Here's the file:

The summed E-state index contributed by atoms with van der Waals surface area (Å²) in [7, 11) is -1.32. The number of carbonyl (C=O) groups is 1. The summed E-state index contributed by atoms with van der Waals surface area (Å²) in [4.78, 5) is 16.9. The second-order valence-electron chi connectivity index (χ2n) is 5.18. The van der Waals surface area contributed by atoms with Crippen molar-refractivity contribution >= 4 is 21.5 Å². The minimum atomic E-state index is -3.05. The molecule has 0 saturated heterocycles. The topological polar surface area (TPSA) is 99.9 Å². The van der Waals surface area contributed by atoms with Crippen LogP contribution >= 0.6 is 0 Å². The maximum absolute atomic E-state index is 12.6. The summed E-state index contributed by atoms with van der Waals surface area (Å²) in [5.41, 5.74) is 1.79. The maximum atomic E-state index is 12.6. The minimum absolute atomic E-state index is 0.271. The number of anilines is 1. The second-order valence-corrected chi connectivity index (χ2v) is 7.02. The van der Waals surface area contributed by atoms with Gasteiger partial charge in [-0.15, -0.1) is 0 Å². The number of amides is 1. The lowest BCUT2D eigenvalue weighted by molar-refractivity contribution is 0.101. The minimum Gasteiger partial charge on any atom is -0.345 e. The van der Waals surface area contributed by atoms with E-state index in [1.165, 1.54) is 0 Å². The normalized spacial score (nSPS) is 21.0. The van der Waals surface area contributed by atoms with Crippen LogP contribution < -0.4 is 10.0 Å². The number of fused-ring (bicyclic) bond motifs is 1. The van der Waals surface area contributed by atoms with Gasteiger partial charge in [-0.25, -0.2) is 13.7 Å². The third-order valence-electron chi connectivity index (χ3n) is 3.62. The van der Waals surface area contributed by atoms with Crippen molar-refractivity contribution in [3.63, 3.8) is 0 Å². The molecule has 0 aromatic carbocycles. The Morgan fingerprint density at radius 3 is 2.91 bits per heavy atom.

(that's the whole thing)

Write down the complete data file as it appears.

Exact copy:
The summed E-state index contributed by atoms with van der Waals surface area (Å²) in [7, 11) is -1.32. The number of carbonyl (C=O) groups is 1. The summed E-state index contributed by atoms with van der Waals surface area (Å²) in [4.78, 5) is 16.9. The second-order valence-electron chi connectivity index (χ2n) is 5.18. The van der Waals surface area contributed by atoms with Crippen molar-refractivity contribution >= 4 is 21.5 Å². The minimum atomic E-state index is -3.05. The molecule has 0 saturated heterocycles. The topological polar surface area (TPSA) is 99.9 Å². The van der Waals surface area contributed by atoms with Crippen LogP contribution >= 0.6 is 0 Å². The maximum absolute atomic E-state index is 12.6. The summed E-state index contributed by atoms with van der Waals surface area (Å²) in [5.41, 5.74) is 1.79. The maximum atomic E-state index is 12.6. The minimum absolute atomic E-state index is 0.271. The number of anilines is 1. The second-order valence-corrected chi connectivity index (χ2v) is 7.02. The van der Waals surface area contributed by atoms with Gasteiger partial charge in [-0.15, -0.1) is 0 Å². The number of amides is 1. The lowest BCUT2D eigenvalue weighted by molar-refractivity contribution is 0.101. The minimum Gasteiger partial charge on any atom is -0.345 e. The van der Waals surface area contributed by atoms with E-state index in [1.165, 1.54) is 0 Å². The normalized spacial score (nSPS) is 21.0. The van der Waals surface area contributed by atoms with Crippen LogP contribution < -0.4 is 10.0 Å². The number of fused-ring (bicyclic) bond motifs is 1. The van der Waals surface area contributed by atoms with Gasteiger partial charge in [-0.25, -0.2) is 13.7 Å². The third-order valence-electron chi connectivity index (χ3n) is 3.62. The van der Waals surface area contributed by atoms with Crippen molar-refractivity contribution in [3.63, 3.8) is 0 Å². The molecule has 0 aromatic carbocycles. The Morgan fingerprint density at radius 3 is 2.91 bits per heavy atom.